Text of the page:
TC Features – Spam-Handling Options
Individuals and organizations enjoy a variety of spam filtering options to precisely tailor message automation.
Flag and Deliver
Users who don’t have a serious spam problem may elect to have spam delivered to their inbox with a spam tag in the subject line. This avoids the need to examine the daily spam digest or inspect the quarantine, and enables the recipient to identify a false-positive immediately.
Spam can be delivered to a web-based quarantine folder for periodic inspection by the intended recipient.
Daily Spam Digest
Users may elect to receive a daily summary of new mail diverted to their quarantine folder. The summary includes the sender, subject line, date and time, and contains links to either release a message to one’s inbox, or release the message and add the sender to the allow list so that future mail from the sender will be delivered directly to the recipient’s inbox.
After becoming comfortable with the accuracy of TC's protection, some users elect to vaporize spam rather than quarantining it. Alternatively, one may elect to vaporize only those messages with a score that exceeds a pre-specified threshold while everything else goes into the quarantine. When utilizing Address-on-the-Fly, users may find that specific merchants or websites share their address. When this happens, the user may “lock down” the AOTF, reserving its use for senders at the domain to which it was originally disclosed while vaporizing all other mail arriving on the address, thereby removing it from their quarantine.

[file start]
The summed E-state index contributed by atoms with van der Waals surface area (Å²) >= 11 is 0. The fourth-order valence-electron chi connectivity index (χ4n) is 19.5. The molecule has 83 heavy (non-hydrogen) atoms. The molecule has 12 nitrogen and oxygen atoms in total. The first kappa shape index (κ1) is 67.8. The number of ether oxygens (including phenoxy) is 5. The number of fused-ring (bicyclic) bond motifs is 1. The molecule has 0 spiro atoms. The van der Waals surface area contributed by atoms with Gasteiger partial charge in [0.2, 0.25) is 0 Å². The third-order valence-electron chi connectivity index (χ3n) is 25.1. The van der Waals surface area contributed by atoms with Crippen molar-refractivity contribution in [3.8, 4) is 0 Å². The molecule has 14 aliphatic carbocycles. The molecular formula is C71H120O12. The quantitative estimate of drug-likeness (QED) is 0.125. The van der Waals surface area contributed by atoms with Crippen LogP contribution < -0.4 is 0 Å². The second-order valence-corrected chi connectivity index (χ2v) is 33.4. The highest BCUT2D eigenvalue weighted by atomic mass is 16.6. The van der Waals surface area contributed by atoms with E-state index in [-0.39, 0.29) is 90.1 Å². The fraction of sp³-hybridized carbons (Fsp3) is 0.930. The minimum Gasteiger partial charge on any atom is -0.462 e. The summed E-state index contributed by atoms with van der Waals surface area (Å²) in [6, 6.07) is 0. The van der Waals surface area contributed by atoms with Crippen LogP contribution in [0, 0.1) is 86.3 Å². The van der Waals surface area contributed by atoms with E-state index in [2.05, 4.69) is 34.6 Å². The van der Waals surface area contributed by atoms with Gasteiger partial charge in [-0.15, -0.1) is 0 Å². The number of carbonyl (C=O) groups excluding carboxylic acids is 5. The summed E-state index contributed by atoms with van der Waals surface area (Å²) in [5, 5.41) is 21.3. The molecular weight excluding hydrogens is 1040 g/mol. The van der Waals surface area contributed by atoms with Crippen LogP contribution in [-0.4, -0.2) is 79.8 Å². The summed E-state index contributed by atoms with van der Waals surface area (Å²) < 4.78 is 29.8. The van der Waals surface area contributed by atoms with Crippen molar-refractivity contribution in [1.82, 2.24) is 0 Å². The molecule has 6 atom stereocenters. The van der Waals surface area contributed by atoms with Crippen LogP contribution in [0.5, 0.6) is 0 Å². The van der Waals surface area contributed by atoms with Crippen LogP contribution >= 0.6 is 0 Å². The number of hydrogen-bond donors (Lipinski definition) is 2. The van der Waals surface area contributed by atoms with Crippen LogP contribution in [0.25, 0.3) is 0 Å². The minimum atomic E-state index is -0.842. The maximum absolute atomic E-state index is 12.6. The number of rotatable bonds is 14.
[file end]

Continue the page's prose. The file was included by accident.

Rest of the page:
In order to minimize the risk of false-positives, users may elect to send a challenge to the sender of any incoming message that fails a delivery test (with the exception of the unknown user and virus tests). While spammers generally don’t respond to challenges (creating the presumption that their email can be properly quarantined or vaporized), this precaution gives legitimate senders the opportunity to identify themselves and have their message delivered. The challenge may take two forms: it can give the sender a means of adding themselves to the user’s allow list by clicking on a link, or it can direct them to resend their message to a new Protective Address automatically created for their use. This approach dramatically reduces the amount of “backscatter” because challenges are triggered by a small fraction of the overall volume of incoming email. (While some users love the effectiveness of Challenge-Response, others are concerned about sending challenges to innocent parties whose email addresses have been hijacked by spammers. We see this as a choice for the user to make.)